So good to see you!And, of course, you're right.
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Comment #5 posted by jetblackchemist on October 20, 2016 at 19:35:38 PT:
Statistical Overdrive
The AAA's statistics are correlation and not direct cause and effect. After legalization many of the states saw a surge in tourism along with many other events connected but not as a direct cause but good enough a reason to those wanting to, deciding to use cannabis as a scapegoat because it is the easiest thing for them to blame and of course prohibitionists are the first to latch onto such erroneous things in their ignorant perpetuation as fact when they are not fact at all.
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Comment #4 posted by MikeEEEEE on October 20, 2016 at 06:28:11 PT
Corporate Weasels 
These guys will always go with the safety speech. They would rather error on the side of safety, but in my opinion, this is an error--corporate weasels don't have to look at the facts or research--they have look like they care. 
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Comment #3 posted by Richard Zuckerman on October 19, 2016 at 23:31:20 PT:
AAA and AARP are kicked out of my house!!
AARP also opposed pot liberation. I'll NEVER subscribe to either company again!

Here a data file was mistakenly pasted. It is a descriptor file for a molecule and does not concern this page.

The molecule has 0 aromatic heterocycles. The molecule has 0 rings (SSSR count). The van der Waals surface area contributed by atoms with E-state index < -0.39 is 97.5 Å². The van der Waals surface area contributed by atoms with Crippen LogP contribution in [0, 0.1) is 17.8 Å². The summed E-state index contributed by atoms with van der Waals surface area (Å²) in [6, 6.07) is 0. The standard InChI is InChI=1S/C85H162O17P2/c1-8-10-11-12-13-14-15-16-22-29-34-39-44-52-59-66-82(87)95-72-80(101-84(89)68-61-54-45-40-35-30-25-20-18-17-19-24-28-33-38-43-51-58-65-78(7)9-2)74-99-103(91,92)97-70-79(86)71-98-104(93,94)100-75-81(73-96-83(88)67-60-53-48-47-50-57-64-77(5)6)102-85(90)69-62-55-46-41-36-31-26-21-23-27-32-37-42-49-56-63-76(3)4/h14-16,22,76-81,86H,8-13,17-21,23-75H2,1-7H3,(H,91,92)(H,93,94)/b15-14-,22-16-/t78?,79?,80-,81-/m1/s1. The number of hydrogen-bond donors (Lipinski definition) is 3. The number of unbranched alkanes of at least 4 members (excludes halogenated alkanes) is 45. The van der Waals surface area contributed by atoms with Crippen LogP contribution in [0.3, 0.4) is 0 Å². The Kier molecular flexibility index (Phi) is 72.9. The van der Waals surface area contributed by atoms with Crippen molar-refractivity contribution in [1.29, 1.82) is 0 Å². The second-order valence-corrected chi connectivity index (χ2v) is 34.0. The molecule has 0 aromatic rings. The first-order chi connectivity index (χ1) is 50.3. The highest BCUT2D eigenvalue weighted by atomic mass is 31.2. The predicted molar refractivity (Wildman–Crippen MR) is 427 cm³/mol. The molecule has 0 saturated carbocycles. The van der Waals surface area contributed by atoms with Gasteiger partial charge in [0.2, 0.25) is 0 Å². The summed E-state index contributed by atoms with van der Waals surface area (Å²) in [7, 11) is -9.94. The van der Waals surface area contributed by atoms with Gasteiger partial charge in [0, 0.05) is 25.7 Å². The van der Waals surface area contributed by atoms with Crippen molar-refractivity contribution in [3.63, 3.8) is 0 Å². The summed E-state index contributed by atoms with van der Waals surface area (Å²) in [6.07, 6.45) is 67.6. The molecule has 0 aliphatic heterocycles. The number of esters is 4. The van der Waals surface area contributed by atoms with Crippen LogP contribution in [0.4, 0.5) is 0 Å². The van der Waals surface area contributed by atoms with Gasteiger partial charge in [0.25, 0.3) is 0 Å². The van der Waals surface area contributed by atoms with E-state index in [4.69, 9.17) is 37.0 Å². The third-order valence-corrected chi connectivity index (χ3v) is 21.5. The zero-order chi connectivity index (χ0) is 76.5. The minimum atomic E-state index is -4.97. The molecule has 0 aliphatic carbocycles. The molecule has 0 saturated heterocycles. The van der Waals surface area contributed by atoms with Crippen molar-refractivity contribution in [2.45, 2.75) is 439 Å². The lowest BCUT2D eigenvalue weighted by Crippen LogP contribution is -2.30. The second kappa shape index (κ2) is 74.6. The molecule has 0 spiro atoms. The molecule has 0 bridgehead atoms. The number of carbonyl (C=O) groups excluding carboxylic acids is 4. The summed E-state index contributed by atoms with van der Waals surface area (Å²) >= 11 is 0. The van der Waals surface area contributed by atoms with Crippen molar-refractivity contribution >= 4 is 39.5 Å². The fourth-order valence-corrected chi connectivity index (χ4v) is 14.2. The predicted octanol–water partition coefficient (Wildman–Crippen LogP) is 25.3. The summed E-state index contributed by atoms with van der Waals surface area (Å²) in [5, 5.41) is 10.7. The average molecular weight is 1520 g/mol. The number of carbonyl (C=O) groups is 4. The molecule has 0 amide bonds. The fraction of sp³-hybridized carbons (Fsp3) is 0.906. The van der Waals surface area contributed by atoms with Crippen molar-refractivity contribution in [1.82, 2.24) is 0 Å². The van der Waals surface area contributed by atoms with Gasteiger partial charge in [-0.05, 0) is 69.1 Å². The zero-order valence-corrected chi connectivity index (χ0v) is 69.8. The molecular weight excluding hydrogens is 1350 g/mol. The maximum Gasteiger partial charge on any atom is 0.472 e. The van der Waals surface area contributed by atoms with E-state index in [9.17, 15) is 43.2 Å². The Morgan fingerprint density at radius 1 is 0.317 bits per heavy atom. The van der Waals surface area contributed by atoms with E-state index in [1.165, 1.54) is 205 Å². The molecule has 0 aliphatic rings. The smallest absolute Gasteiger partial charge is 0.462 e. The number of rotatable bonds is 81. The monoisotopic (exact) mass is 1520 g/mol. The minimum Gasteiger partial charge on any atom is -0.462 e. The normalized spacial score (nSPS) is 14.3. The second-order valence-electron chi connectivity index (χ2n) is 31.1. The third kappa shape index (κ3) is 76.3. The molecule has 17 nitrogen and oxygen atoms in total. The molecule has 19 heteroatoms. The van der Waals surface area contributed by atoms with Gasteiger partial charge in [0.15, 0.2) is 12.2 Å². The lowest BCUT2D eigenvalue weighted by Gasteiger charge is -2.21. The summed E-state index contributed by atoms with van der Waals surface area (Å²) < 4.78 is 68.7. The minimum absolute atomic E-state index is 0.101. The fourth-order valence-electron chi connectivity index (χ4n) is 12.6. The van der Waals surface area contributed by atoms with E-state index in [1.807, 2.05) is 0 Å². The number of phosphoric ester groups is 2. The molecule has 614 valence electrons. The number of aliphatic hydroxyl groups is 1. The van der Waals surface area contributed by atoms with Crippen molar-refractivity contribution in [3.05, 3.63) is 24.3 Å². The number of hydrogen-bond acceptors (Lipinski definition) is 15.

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Comment #2 posted by Hope on October 19, 2016 at 18:46:34 PT
Why don't any of the so called experts
ever see the Fed's on Crash Risk research? Willful ignorance and arrogance! Willful ignorance really stinks! Blind because they refuse to see. Deaf because they refuse to hear. Dang! Dang!"“In the state of California we are going to start losing folks in astronomical numbers before we finally realize maybe we didn’t look at it thoroughly enough,” [Doug Villars, president of the California Assn. of Highway Patrolmen] said."Look at it "Thoroughly" then, Doug Villars! 
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Comment #1 posted by Sam Adams on October 19, 2016 at 10:25:57 PT
2015 NHTSA study
here is a link to the largest study on cannabis driving safety every performed, it showed a 20-times crash risk increase for drunk drivers and zero increased risk for drivers testing positive for cannabis: